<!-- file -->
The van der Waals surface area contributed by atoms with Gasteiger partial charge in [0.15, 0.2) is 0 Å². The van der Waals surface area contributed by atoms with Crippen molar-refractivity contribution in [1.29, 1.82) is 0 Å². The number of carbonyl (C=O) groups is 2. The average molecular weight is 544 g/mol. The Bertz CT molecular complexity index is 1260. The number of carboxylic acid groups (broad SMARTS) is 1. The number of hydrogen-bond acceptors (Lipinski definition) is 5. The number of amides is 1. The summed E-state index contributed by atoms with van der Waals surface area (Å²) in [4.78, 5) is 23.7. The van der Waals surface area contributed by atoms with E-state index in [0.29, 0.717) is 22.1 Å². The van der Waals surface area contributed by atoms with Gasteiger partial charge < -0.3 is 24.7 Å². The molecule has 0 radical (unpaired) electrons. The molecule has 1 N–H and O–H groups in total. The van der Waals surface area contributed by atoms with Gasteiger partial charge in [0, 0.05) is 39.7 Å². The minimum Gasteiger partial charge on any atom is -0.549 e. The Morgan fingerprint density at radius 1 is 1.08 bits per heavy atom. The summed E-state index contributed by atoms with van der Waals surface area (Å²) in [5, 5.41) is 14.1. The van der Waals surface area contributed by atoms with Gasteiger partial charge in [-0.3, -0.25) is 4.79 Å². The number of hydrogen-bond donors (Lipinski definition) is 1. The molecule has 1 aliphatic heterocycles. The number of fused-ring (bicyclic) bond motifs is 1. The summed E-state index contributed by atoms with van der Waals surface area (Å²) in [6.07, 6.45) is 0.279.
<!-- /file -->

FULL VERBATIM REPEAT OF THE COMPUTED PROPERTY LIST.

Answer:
The van der Waals surface area contributed by atoms with Gasteiger partial charge in [0.15, 0.2) is 0 Å². The van der Waals surface area contributed by atoms with Crippen molar-refractivity contribution in [1.29, 1.82) is 0 Å². The number of carbonyl (C=O) groups is 2. The average molecular weight is 544 g/mol. The Bertz CT molecular complexity index is 1260. The number of carboxylic acid groups (broad SMARTS) is 1. The number of hydrogen-bond acceptors (Lipinski definition) is 5. The number of amides is 1. The summed E-state index contributed by atoms with van der Waals surface area (Å²) in [4.78, 5) is 23.7. The van der Waals surface area contributed by atoms with E-state index in [0.29, 0.717) is 22.1 Å². The van der Waals surface area contributed by atoms with Gasteiger partial charge < -0.3 is 24.7 Å². The molecule has 0 radical (unpaired) electrons. The molecule has 1 N–H and O–H groups in total. The van der Waals surface area contributed by atoms with Gasteiger partial charge in [0, 0.05) is 39.7 Å². The minimum Gasteiger partial charge on any atom is -0.549 e. The Morgan fingerprint density at radius 1 is 1.08 bits per heavy atom. The summed E-state index contributed by atoms with van der Waals surface area (Å²) in [5, 5.41) is 14.1. The van der Waals surface area contributed by atoms with Gasteiger partial charge in [-0.3, -0.25) is 4.79 Å². The number of hydrogen-bond donors (Lipinski definition) is 1. The molecule has 1 aliphatic heterocycles. The number of fused-ring (bicyclic) bond motifs is 1. The summed E-state index contributed by atoms with van der Waals surface area (Å²) in [6.07, 6.45) is 0.279.